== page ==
Last Thursday Night (February 14, Valentine’s Day) I was scheduled to be a speaker at the Banning-Beaumont-Cherry Valley Tea Party‘s monthly dinner meeting (second Thursday of each month), and I convinced my wife to spend the Valentine’s Day dinner with me at that event.  I usually make a hundred bucks, or so, at that event, so not being one to stand in my way to make a little money, she agreed.

Knowing that a massive rainstorm was coming, and also wanting to get away from the noise of life, I told her that we would be staying at Casino Morongo’s hotel (located in Cabazon, which is about an eleven minute drive from the Farms’ House Restaurant in Banning, the location of the Tea Party’s event) on Wednesday and Thursday Night.  Between the money I have made recently, and the money I would likely make at the Tea Party meeting, I explained to her, there should be enough to get away and just relax in the hotel room.

Considering that when I got injured, to help us pay the mortgage on our house, my son, his wife, and their three children moved into our house with us, and the grandkids (God Bless Them) are a noisy bunch, the time away was good news for her to hear.  She was all in.

However, she worked on Wednesday, and would not get off of work until 9:30 pm, so we would be checking in late on our first night.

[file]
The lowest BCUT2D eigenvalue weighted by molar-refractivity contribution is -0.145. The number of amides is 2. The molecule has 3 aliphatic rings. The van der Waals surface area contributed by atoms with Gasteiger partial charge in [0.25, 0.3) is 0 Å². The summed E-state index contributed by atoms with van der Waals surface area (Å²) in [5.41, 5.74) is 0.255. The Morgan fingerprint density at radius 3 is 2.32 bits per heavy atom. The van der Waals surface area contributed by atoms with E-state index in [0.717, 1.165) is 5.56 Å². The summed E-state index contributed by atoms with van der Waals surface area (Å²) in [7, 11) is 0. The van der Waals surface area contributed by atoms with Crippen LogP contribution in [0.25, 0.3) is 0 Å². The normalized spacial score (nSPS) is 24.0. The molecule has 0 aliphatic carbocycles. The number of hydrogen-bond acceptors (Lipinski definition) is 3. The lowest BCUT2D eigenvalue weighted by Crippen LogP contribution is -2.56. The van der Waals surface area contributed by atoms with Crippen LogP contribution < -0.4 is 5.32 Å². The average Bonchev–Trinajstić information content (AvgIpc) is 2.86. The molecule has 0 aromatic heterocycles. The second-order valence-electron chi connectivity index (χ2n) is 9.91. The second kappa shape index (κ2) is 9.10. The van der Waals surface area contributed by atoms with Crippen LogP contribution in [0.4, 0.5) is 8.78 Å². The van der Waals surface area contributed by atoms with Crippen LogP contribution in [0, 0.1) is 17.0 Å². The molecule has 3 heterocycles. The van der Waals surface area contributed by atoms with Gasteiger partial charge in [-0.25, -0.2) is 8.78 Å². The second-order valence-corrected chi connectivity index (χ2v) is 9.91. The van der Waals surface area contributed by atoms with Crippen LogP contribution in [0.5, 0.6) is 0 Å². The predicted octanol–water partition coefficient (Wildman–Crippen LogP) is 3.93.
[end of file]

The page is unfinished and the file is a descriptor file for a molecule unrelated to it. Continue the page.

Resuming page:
Which was exactly as I wanted it.

After finishing class with my homeschool group Wednesday afternoon, I cancelled the Wednesday Night Constitution Class in Temecula.  Then, I went up to Cabazon to check-in, and prepare the room.  The trip up, which took a bit more than its usual hour, consisted of hammering rain, gusty winds, and to say the least, the trip was harrowing.  I passed a few accidents, and blazing lights and sirens were the norm, rather than the rare exception.

The drive up there, if I wish to keep the actually miles driven to a minimum, consists of quite a few back-roads, and very little freeway driving.  The 215 freeway to the 60 or the 10 are huge loops, and the more direct route is up Winchester Road from Temecula through Hemet, a quick jaunt along Domenigoni Parkway, Warren, and across Ramona Expressway to Sanderson Avenue, which leads to a stretch of treacherous and zig-zagging highway through an area of the “badlands” called “Lamb’s Canyon.”